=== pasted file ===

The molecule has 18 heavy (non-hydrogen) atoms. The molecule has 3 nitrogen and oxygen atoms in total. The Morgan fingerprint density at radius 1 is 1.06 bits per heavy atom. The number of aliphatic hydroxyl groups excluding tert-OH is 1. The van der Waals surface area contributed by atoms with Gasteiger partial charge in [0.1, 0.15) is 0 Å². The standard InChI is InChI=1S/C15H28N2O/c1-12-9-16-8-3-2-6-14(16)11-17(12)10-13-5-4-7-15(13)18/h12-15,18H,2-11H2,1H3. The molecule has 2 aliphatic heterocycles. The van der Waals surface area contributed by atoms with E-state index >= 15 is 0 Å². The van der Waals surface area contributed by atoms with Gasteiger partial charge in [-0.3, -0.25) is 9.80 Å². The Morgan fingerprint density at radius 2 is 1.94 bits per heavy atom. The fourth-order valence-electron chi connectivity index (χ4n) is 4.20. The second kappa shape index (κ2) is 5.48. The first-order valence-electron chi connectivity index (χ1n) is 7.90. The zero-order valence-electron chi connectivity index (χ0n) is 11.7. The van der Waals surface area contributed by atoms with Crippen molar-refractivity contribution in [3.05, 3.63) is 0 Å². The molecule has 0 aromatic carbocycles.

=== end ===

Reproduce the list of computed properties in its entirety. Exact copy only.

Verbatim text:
The molecule has 18 heavy (non-hydrogen) atoms. The molecule has 3 nitrogen and oxygen atoms in total. The Morgan fingerprint density at radius 1 is 1.06 bits per heavy atom. The number of aliphatic hydroxyl groups excluding tert-OH is 1. The van der Waals surface area contributed by atoms with Gasteiger partial charge in [0.1, 0.15) is 0 Å². The standard InChI is InChI=1S/C15H28N2O/c1-12-9-16-8-3-2-6-14(16)11-17(12)10-13-5-4-7-15(13)18/h12-15,18H,2-11H2,1H3. The molecule has 2 aliphatic heterocycles. The van der Waals surface area contributed by atoms with E-state index >= 15 is 0 Å². The van der Waals surface area contributed by atoms with Gasteiger partial charge in [-0.3, -0.25) is 9.80 Å². The Morgan fingerprint density at radius 2 is 1.94 bits per heavy atom. The fourth-order valence-electron chi connectivity index (χ4n) is 4.20. The second kappa shape index (κ2) is 5.48. The first-order valence-electron chi connectivity index (χ1n) is 7.90. The zero-order valence-electron chi connectivity index (χ0n) is 11.7. The van der Waals surface area contributed by atoms with Crippen molar-refractivity contribution in [3.05, 3.63) is 0 Å². The molecule has 0 aromatic carbocycles.